Trump faces 31 charges under the Espionage Act: The law regulating government secrets explained

(WASHINGTON) — At the center of Donald Trump’s historic federal indictment is the Espionage Act, under which prosecutors have charged the former president with illegally keeping government information after leaving the White House and then refusing to give it back.

Trump pleaded not guilty during an appearance in court on Tuesday in Miami.

On social media, he called his indictment a “DARK DAY” for the country and insisted in a speech on Tuesday that he “did everything right” and “I had every right to have these documents,” an argument which has been disputed by outside legal experts.

What is the Espionage Act? How it’s used in Trump’s indictment

The vast majority of charges in the 37-count indictment against Trump were brought via the Espionage Act, a century-old law that, among other things, broadly outlines the type of information that is so sensitive to U.S. security that it becomes a crime to mishandle.

The Espionage Act predates the modern American system regulating the spread of the federal government’s secrets and does not use the term “classified information.”

Instead, the law makes reference to material known as “national defense information.”

U.S. courts have worked to define what qualifies as national defense information under the Espionage Act, but the exact parameters remain in question.

Signed into law in 1917, after the U.S. entered World War I, the act was aimed at cracking down on disloyal wartime activities.

Trump is specifically charged with 31 violations of Section 793(e) of the Espionage Act.

That section makes it illegal for anyone who has “unauthorized possession of, access to, or control over” national defense information — such as documents, blueprints, photos, plans and more — and who “has reason to believe [the information] could be used to the injury of the United States or to the advantage of any foreign nation” then either shares it with unauthorized people or “willfully retains the same and fails” to return it.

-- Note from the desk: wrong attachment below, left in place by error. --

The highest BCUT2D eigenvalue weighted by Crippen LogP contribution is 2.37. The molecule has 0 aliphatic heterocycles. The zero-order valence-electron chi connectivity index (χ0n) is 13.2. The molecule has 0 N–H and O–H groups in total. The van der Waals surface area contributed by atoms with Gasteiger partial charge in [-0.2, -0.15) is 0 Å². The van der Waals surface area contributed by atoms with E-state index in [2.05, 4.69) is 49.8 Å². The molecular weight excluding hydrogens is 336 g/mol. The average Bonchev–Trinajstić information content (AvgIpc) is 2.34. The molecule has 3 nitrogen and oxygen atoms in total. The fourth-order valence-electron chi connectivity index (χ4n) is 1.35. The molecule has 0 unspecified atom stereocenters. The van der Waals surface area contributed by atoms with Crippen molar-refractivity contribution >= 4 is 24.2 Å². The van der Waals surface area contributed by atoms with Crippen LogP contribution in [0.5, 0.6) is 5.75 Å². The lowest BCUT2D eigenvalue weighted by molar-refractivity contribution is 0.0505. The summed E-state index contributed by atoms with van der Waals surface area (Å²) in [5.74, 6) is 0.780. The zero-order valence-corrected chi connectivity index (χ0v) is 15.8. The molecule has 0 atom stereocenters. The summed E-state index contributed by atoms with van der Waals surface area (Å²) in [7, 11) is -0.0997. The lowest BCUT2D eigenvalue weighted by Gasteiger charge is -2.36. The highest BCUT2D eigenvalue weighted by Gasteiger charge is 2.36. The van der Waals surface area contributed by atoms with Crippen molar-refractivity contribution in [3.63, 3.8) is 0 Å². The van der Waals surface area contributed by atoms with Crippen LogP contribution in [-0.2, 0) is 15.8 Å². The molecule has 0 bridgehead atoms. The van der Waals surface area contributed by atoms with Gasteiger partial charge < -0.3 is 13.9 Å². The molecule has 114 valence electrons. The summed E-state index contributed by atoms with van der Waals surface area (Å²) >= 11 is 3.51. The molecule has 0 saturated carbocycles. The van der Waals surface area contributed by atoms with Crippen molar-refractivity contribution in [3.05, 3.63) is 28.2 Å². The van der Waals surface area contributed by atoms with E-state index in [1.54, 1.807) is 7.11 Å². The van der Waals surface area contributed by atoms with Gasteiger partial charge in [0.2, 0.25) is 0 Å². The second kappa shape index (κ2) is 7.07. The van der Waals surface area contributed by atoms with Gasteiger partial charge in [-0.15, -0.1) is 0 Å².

Congress has tweaked the broader Section 793 multiple times, but since 1917, “the bulk of the text has remained the same,” according to nonpartisan congressional researchers.

Despite the law’s name — and despite what some Trump defenders, including GOP Sen. Lindsey Graham, have suggested — Trump is not accused of spying on the U.S. — but rather of holding onto and not returning potentially damaging government information.

The other six charges Trump faces are not under the Espionage Act and include conspiring to obstruct justice, withholding a document or record, corruptly concealing a document or record, concealing a document in a federal investigation, scheming to conceal and making false statements and representations.

Espionage Act ‘not a weaponization’ here: Experts

Separate from Trump’s case, the Espionage Act has been criticized by some civil liberties advocates.

The American Civil Liberties Union has called the law overly broad, unfair and unconstitutional as it applies to information disclosed for the public.

Skeptics of the Espionage Act’s expansive language have also challenged how it makes no exception for whistleblowers — people who may share sensitive information in order to expose wrongdoing. Leakers like former National Security Agency contractors Reality Winner and Edward Snowden were both charged under the Espionage Act. (Winner agreed to a plea deal; Snowden now lives in Russia and has never been prosecuted.)

But Trump’s case is different because he was previously empowered to share government information as he saw fit, experts said.

“I think Trump is a completely distinct case,” Ben Wizner, the ACLU’s director for speech, privacy and technology, told ABC News. “He was president for four years. He had the ability and opportunity during that time to make public anything that he wanted to make public and could have done so if he thought it was in the public interest.”

Republicans have echoed Trump’s claims that the Biden administration has “weaponized” the Department of Justice, but outside law and policy experts said they did not share that concern, based on what prosecutors have disclosed.

“This looks like a case where there are a lot of receipts based on actual hard evidence and that is not a weaponization,” ABC News contributor and former FBI Special Agent Asha Rangappa said Tuesday. “And I don’t think that it is even controversial or debatable that this really presented a threat to our national security.”

Special counsel Jack Smith, who was named to oversee the DOJ investigations of Trump after Trump launched his 2024 White House campaign, said on Friday that “this indictment was voted by a grand jury of citizens in the Southern District of Florida, and I invite everyone to read it in full to understand the scope and the gravity of the crimes charged.”

George Washington University Law School professor Stephen Saltzburg told ABC News that the U.S. has a history of carefully prosecuting Espionage Act cases.

“We don’t get many of these [Espionage Act] cases,” Saltzburg said. “And when we do get cases, it’s generally because there’s outrageous behavior.”

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